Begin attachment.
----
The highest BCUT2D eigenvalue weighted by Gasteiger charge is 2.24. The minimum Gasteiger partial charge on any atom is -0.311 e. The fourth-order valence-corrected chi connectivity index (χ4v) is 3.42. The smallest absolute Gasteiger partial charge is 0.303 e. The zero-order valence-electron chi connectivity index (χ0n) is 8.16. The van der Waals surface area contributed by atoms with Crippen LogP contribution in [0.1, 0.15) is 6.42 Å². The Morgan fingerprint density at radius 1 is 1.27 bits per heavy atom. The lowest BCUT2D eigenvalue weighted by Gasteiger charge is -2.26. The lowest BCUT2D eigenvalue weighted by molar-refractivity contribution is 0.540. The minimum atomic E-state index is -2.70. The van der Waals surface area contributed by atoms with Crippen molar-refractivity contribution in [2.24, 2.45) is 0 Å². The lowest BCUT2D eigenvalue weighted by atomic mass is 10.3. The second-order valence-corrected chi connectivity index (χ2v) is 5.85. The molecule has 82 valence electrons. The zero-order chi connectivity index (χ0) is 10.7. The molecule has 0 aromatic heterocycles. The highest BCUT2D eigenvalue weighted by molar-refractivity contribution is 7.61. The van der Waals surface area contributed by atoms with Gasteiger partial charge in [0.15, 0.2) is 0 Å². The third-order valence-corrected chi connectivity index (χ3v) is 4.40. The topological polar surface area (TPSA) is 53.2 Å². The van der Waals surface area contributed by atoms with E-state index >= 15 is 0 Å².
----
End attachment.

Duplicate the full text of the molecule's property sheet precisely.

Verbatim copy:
The highest BCUT2D eigenvalue weighted by Gasteiger charge is 2.24. The minimum Gasteiger partial charge on any atom is -0.311 e. The fourth-order valence-corrected chi connectivity index (χ4v) is 3.42. The smallest absolute Gasteiger partial charge is 0.303 e. The zero-order valence-electron chi connectivity index (χ0n) is 8.16. The van der Waals surface area contributed by atoms with Crippen LogP contribution in [0.1, 0.15) is 6.42 Å². The Morgan fingerprint density at radius 1 is 1.27 bits per heavy atom. The lowest BCUT2D eigenvalue weighted by Gasteiger charge is -2.26. The lowest BCUT2D eigenvalue weighted by molar-refractivity contribution is 0.540. The minimum atomic E-state index is -2.70. The van der Waals surface area contributed by atoms with Crippen molar-refractivity contribution in [2.24, 2.45) is 0 Å². The lowest BCUT2D eigenvalue weighted by atomic mass is 10.3. The second-order valence-corrected chi connectivity index (χ2v) is 5.85. The molecule has 82 valence electrons. The zero-order chi connectivity index (χ0) is 10.7. The molecule has 0 aromatic heterocycles. The highest BCUT2D eigenvalue weighted by molar-refractivity contribution is 7.61. The van der Waals surface area contributed by atoms with Gasteiger partial charge in [0.15, 0.2) is 0 Å². The third-order valence-corrected chi connectivity index (χ3v) is 4.40. The topological polar surface area (TPSA) is 53.2 Å². The van der Waals surface area contributed by atoms with E-state index >= 15 is 0 Å².